The TOM complex of mammalian mitochondria resembles the fungal Tom complex, but is distinct from the plant TOM system. Thus, while unique components of the mammalian mitochondrial import system have been identified (e.g. TOM34 and metaxin), Tom22, and Tom37 have not been identified in plant mitochondria.

 

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Hsp70

 

In response to adverse changes in their environment, cells from many organisms increase the expression of a class of proteins referred to as heat shock or stress proteins. One class of stress proteins, termed the Hsp70 family, is comprised of multiple members, all of which bind ATP in vitro, but which are localized within different intracellular compartments. These include: i) Hsc70 (or constitutive form) present within the cytosol/nucleus; ii) Hsp70 (inducible form) present within the cytosol/nucleus/nucleolus; iii) the constitutive glucose-regulated 78 kDa (or BiP) protein present within the lumen of the endoplasmic reticulum; and iv) the constitutive glucose regulated 75 kDa protein present within the mitochondrial matrix. Members of the Hsp70 family are thought to function as molecular chaperones, assisting in the folding of other proteins in various intracellular compartments. Grp75 is localized in the mitochondrial matrix, where, in concert with Hsp60, is thought to participate in the re-folding of proteins translocated into this organelle. Like its E. coli homolog DnaK, Grp75 possesses a cation-dependent ATPase activity thought to be central to its function as a chaperone.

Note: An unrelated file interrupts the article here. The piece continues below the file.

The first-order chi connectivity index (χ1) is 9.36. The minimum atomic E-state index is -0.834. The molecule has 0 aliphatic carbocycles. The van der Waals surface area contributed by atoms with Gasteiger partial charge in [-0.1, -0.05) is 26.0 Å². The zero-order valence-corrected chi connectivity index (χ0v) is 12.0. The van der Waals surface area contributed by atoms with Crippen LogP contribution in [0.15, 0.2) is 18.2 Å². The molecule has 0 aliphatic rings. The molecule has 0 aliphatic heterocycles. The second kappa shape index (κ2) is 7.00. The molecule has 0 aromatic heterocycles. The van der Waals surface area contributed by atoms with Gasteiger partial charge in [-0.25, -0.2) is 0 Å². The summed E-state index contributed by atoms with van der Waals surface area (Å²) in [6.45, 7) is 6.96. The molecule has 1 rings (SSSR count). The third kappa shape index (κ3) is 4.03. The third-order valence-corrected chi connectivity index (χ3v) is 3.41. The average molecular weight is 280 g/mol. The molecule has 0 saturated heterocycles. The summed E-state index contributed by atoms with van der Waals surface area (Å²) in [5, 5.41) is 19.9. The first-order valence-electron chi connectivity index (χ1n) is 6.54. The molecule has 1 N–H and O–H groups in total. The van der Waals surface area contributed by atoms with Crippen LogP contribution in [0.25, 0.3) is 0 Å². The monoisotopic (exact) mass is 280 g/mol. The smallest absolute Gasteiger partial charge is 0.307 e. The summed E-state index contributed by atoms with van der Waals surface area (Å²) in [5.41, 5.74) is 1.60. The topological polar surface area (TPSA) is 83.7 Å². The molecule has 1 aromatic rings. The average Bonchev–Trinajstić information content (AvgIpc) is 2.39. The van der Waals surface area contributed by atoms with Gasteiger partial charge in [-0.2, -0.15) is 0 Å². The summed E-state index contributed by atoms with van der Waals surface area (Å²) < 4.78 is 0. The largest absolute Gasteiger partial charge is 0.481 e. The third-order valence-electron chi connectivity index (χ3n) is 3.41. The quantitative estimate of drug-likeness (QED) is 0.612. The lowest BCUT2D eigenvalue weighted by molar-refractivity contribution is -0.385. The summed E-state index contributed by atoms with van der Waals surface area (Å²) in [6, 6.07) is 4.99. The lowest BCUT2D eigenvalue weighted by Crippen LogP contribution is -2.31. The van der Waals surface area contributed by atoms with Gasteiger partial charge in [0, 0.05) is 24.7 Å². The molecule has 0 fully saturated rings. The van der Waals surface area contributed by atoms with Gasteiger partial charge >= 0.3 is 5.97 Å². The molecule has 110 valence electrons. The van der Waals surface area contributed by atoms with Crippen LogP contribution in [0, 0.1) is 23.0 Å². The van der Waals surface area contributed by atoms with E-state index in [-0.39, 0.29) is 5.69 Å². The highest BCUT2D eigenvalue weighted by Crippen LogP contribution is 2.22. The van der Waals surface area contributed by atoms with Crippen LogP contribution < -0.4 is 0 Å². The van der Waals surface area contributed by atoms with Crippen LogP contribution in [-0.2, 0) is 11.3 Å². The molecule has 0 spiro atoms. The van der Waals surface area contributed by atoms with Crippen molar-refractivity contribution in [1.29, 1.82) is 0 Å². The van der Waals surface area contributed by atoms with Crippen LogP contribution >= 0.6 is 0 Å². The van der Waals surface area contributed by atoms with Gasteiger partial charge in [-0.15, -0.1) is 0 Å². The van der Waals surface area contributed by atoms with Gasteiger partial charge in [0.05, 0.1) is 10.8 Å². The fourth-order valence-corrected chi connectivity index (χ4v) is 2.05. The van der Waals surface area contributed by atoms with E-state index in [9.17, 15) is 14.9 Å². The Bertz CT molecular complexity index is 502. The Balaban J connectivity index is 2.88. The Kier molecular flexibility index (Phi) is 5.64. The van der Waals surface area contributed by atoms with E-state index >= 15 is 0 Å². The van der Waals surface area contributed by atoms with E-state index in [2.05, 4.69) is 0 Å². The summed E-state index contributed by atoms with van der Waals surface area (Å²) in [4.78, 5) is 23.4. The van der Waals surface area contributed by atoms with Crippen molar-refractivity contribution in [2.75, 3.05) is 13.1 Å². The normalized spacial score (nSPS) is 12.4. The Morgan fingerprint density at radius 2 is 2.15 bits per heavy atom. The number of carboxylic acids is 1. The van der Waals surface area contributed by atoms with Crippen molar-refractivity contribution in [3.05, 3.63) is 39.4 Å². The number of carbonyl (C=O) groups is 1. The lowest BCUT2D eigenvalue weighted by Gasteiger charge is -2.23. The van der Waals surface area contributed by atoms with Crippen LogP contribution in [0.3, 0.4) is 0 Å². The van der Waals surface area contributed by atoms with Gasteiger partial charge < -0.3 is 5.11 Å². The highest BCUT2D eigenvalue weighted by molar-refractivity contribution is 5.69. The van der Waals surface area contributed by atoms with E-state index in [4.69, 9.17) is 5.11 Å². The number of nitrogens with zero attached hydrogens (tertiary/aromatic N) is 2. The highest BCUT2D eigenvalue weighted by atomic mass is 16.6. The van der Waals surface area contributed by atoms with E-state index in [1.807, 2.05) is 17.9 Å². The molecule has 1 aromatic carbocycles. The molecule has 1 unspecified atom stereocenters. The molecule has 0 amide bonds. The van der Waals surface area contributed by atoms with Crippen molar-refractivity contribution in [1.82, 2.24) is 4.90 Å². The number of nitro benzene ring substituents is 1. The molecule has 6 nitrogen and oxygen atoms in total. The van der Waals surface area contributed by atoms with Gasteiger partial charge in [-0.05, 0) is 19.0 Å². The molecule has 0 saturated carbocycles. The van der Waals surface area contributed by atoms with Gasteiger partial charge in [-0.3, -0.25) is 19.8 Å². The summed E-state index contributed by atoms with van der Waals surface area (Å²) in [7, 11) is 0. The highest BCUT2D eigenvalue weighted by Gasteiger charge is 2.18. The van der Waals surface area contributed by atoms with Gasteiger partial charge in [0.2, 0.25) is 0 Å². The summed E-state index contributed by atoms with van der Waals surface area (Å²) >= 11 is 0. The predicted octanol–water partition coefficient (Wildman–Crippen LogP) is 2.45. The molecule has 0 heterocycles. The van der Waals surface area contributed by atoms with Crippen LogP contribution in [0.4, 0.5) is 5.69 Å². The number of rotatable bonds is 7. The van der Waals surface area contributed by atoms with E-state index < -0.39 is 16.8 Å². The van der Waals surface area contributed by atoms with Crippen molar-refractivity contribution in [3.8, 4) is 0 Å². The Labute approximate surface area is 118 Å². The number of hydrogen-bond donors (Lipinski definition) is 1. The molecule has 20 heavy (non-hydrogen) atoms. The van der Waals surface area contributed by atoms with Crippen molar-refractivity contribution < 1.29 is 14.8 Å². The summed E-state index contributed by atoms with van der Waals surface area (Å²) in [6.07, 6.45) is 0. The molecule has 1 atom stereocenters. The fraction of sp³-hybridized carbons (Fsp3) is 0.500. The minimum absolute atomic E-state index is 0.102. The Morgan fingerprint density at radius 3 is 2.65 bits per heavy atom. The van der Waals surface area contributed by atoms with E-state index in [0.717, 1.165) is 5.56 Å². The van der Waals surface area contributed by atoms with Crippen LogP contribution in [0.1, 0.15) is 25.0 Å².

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Hsp60